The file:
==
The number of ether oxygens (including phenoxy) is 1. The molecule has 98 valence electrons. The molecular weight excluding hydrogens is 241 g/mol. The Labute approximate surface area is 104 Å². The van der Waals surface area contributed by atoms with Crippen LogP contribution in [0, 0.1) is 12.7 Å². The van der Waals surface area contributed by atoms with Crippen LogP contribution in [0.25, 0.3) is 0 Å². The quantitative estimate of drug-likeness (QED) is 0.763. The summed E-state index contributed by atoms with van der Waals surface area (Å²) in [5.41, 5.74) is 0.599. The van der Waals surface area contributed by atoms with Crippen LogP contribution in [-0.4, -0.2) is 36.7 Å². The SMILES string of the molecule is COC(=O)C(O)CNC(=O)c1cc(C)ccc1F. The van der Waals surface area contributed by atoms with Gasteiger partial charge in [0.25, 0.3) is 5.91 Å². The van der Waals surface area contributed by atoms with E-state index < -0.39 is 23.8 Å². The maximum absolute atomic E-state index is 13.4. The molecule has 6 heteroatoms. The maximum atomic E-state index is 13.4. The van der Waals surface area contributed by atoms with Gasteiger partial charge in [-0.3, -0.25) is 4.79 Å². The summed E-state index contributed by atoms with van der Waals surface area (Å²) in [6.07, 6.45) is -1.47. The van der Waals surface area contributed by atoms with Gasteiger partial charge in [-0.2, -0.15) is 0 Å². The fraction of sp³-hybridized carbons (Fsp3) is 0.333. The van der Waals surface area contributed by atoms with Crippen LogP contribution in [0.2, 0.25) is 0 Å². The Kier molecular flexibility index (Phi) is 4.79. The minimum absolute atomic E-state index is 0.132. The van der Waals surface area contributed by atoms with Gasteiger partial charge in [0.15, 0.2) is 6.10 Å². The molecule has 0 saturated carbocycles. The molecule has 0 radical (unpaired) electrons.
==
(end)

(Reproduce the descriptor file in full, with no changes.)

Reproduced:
The number of ether oxygens (including phenoxy) is 1. The molecule has 98 valence electrons. The molecular weight excluding hydrogens is 241 g/mol. The Labute approximate surface area is 104 Å². The van der Waals surface area contributed by atoms with Crippen LogP contribution in [0, 0.1) is 12.7 Å². The van der Waals surface area contributed by atoms with Crippen LogP contribution in [0.25, 0.3) is 0 Å². The quantitative estimate of drug-likeness (QED) is 0.763. The summed E-state index contributed by atoms with van der Waals surface area (Å²) in [5.41, 5.74) is 0.599. The van der Waals surface area contributed by atoms with Crippen LogP contribution in [-0.4, -0.2) is 36.7 Å². The SMILES string of the molecule is COC(=O)C(O)CNC(=O)c1cc(C)ccc1F. The van der Waals surface area contributed by atoms with Gasteiger partial charge in [0.25, 0.3) is 5.91 Å². The van der Waals surface area contributed by atoms with E-state index < -0.39 is 23.8 Å². The maximum absolute atomic E-state index is 13.4. The molecule has 6 heteroatoms. The maximum atomic E-state index is 13.4. The van der Waals surface area contributed by atoms with Gasteiger partial charge in [-0.3, -0.25) is 4.79 Å². The summed E-state index contributed by atoms with van der Waals surface area (Å²) in [6.07, 6.45) is -1.47. The van der Waals surface area contributed by atoms with Gasteiger partial charge in [-0.2, -0.15) is 0 Å². The fraction of sp³-hybridized carbons (Fsp3) is 0.333. The van der Waals surface area contributed by atoms with Crippen LogP contribution in [0.2, 0.25) is 0 Å². The Kier molecular flexibility index (Phi) is 4.79. The minimum absolute atomic E-state index is 0.132. The van der Waals surface area contributed by atoms with Gasteiger partial charge in [0.15, 0.2) is 6.10 Å². The molecule has 0 saturated carbocycles. The molecule has 0 radical (unpaired) electrons.